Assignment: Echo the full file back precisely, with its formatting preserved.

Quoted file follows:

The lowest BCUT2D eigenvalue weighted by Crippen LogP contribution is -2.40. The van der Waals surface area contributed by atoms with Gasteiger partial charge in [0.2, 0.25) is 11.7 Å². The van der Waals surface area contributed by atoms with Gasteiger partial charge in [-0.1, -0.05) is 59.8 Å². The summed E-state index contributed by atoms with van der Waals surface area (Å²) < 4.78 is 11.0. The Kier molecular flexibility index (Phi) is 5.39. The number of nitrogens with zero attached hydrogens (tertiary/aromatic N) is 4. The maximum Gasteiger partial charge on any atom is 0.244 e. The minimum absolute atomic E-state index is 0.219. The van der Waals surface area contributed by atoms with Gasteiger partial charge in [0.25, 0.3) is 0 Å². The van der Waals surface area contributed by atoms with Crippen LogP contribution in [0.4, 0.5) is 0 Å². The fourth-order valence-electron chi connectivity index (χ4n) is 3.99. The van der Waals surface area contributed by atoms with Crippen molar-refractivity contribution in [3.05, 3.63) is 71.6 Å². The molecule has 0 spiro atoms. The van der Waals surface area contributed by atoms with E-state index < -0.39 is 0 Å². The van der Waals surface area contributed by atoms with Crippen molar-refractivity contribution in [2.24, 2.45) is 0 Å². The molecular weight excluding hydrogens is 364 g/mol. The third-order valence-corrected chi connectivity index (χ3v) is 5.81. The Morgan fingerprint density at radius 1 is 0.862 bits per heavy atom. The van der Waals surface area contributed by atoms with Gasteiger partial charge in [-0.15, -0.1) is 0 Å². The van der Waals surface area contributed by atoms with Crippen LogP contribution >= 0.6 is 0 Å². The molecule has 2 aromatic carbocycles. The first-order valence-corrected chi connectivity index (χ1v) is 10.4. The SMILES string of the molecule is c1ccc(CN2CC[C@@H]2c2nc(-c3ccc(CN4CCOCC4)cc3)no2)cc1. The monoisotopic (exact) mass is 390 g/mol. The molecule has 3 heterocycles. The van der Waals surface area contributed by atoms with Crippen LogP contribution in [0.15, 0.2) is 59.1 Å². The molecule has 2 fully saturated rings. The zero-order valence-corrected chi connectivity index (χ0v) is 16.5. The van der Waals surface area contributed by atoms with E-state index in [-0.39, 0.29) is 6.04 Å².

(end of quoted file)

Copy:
The lowest BCUT2D eigenvalue weighted by Crippen LogP contribution is -2.40. The van der Waals surface area contributed by atoms with Gasteiger partial charge in [0.2, 0.25) is 11.7 Å². The van der Waals surface area contributed by atoms with Gasteiger partial charge in [-0.1, -0.05) is 59.8 Å². The summed E-state index contributed by atoms with van der Waals surface area (Å²) < 4.78 is 11.0. The Kier molecular flexibility index (Phi) is 5.39. The number of nitrogens with zero attached hydrogens (tertiary/aromatic N) is 4. The maximum Gasteiger partial charge on any atom is 0.244 e. The minimum absolute atomic E-state index is 0.219. The van der Waals surface area contributed by atoms with Gasteiger partial charge in [0.25, 0.3) is 0 Å². The van der Waals surface area contributed by atoms with Crippen LogP contribution in [0.4, 0.5) is 0 Å². The fourth-order valence-electron chi connectivity index (χ4n) is 3.99. The van der Waals surface area contributed by atoms with Crippen molar-refractivity contribution in [3.05, 3.63) is 71.6 Å². The molecule has 0 spiro atoms. The van der Waals surface area contributed by atoms with E-state index < -0.39 is 0 Å². The van der Waals surface area contributed by atoms with Crippen molar-refractivity contribution in [2.24, 2.45) is 0 Å². The molecular weight excluding hydrogens is 364 g/mol. The third-order valence-corrected chi connectivity index (χ3v) is 5.81. The Morgan fingerprint density at radius 1 is 0.862 bits per heavy atom. The van der Waals surface area contributed by atoms with Gasteiger partial charge in [-0.15, -0.1) is 0 Å². The van der Waals surface area contributed by atoms with Crippen LogP contribution >= 0.6 is 0 Å². The molecule has 2 aromatic carbocycles. The first-order valence-corrected chi connectivity index (χ1v) is 10.4. The SMILES string of the molecule is c1ccc(CN2CC[C@@H]2c2nc(-c3ccc(CN4CCOCC4)cc3)no2)cc1. The monoisotopic (exact) mass is 390 g/mol. The molecule has 3 heterocycles. The van der Waals surface area contributed by atoms with Crippen LogP contribution in [0.15, 0.2) is 59.1 Å². The molecule has 2 fully saturated rings. The zero-order valence-corrected chi connectivity index (χ0v) is 16.5. The van der Waals surface area contributed by atoms with E-state index in [-0.39, 0.29) is 6.04 Å².